Scheduled Monument

Dryhope Tower,tower house and settlementSM6161

Status: Designated


Where documents include maps, the use of this data is subject to terms and conditions (

The legal document available for download below constitutes the formal designation of the monument under the Ancient Monuments and Archaeological Areas Act 1979. The additional details provided on this page are provided for information purposes only and do not form part of the designation. Historic Environment Scotland accepts no liability for any loss or damages arising from reliance on any inaccuracies within this additional information.


Date Added
Secular: enclosure; house; tower
Local Authority
Scottish Borders
NT 26681 24707
326681, 624707


The monument consists of the remains of a medieval tower house with a nearby settlement of similar or slightly later date.

The rectangular tower house measures roughly 10m by 7m externally with walls about 1.6m thick. The walls survive above the second storey with probably only an attic missing. The ground floor is entered by a round headed door in the N wall. It has lost its stone vault. The only other openings at this level are gun loops in the W, E and S walls, though those in the W and E walls have been blocked and cannot be seen from outside. The stair to the other floors rises within the thickness of the NE corner of the tower though the walls separating the turnpike from the chambers and virtually all the treads have vanished. The first floor has three windows, one at the W end of each of the N and S walls and one in the E wall. They all have window seats in their recesses. The central third of the N wall is taken up by the great fireplace which has been robbed of any dressed stone. The rough stone corbels for the wooden ceiling are still in place though the floor above has gone. The second floor has one window in the E wall, above that on the floor below. There are slits in the N and S walls with broad internal splays. On the N wall there may have been a fireplace though loss of stone makes this difficult to be sure of. The whole storey is covered with its original stone vault with the splays of the slits in the N and S walls cutting into it. Only the stairwell is open to the sky.

Around the tower there are traces of several enclosures. While some of these may have been outlying buildings the most substantial were probably pens for livestock.

The area to be scheduled includes the tower and the traces of enclosures bordered by the burn to the E and modern field boundaries to the NW, W and S. It measures a maximum of 315m NNE-SSW by 190m NW- SE, as marked in red on the accompanying map. It excludes though the modern tank and its fence north west of the tower.

Statement of National Importance

The monument is of national importance because it is an exceptionally well preserved early 17th century tower house. While it contains little architectural finesse, the survival of details of the interior such as aumbries marks it our as an important building in the study of such towers. Possibly most remarkable is the survival of the vault above the second storey. The obvious traces of the nearby enclosures help put the tower in the context of the agricultural community which supported it. The fact that these enclosures are still so clearly visible suggests that the archaeology of the area has been disturbed very little, offering the potential of increasing our knowledge of the arrangements beyond as well as within such towers.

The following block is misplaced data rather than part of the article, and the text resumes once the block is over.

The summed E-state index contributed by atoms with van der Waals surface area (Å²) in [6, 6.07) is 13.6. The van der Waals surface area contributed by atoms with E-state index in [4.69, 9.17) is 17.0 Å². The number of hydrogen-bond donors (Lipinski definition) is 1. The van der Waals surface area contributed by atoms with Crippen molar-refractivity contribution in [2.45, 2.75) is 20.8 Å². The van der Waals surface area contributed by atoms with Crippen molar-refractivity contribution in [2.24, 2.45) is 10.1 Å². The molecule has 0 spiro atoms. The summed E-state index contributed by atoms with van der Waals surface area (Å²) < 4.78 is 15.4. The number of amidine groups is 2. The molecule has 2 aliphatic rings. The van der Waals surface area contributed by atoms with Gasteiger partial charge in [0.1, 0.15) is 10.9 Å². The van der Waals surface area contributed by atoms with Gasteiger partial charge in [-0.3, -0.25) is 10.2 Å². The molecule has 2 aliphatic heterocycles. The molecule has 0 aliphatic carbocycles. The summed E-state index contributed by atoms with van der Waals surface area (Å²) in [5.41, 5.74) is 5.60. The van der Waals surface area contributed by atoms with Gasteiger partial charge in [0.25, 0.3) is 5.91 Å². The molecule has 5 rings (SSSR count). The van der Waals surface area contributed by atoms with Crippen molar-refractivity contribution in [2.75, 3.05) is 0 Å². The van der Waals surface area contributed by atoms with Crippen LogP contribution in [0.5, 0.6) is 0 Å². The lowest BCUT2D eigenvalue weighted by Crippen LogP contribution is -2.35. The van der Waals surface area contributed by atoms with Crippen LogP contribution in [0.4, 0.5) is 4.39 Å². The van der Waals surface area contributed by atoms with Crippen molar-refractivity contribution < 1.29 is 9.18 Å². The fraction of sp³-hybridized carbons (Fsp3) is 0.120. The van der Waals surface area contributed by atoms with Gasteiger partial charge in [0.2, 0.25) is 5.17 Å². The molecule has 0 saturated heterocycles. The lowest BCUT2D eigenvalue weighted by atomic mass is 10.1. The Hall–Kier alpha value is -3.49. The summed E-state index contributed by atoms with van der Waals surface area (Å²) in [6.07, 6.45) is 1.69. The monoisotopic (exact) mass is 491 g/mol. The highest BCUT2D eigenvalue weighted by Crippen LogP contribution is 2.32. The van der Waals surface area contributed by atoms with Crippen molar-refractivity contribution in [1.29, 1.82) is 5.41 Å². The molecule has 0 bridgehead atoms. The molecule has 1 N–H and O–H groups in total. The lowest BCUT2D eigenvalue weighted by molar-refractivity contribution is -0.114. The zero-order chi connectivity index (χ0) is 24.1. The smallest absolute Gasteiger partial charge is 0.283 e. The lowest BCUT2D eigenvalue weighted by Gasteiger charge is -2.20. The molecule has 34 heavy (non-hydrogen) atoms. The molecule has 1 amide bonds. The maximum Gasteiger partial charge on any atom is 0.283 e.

RCAHMS records the monument as NT 22 SE 2.

About Scheduled Monuments

Historic Environment Scotland is responsible for designating sites and places at the national level. These designations are Scheduled monuments, Listed buildings, Inventory of gardens and designed landscapes and Inventory of historic battlefields.

We make recommendations to the Scottish Government about historic marine protected areas, and the Scottish Ministers decide whether to designate.

Scheduling is the process that identifies, designates and provides statutory protection for monuments and archaeological sites of national importance as set out in the Ancient Monuments and Archaeological Areas Act 1979.

We schedule sites and monuments that are found to be of national importance using the selection guidance published in Designation Policy and Selection Guidance (2019)

Scheduled monument records provide an indication of the national importance of the scheduled monument which has been identified by the description and map. The description and map (see ‘legal documents’ above) showing the scheduled area is the designation of the monument under the Ancient Monuments and Archaeological Areas Act 1979. The statement of national importance and additional information provided are supplementary and provided for general information purposes only. Historic Environment Scotland accepts no liability for any loss or damages arising from reliance on any inaccuracies within the statement of national importance or additional information. These records are not definitive historical or archaeological accounts or a complete description of the monument(s).

The format of scheduled monument records has changed over time. Earlier records will usually be brief. Some information will not have been recorded and the map will not be to current standards. Even if what is described and what is mapped has changed, the monument is still scheduled.

Scheduled monument consent is required to carry out certain work, including repairs, to scheduled monuments. Applications for scheduled monument consent are made to us. We are happy to discuss your proposals with you before you apply and we do not charge for advice or consent. More information about consent and how to apply for it can be found on our website at

Find out more about scheduling and our other designations at You can contact us on 0131 668 8914 or at


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Printed: 25/07/2024 08:53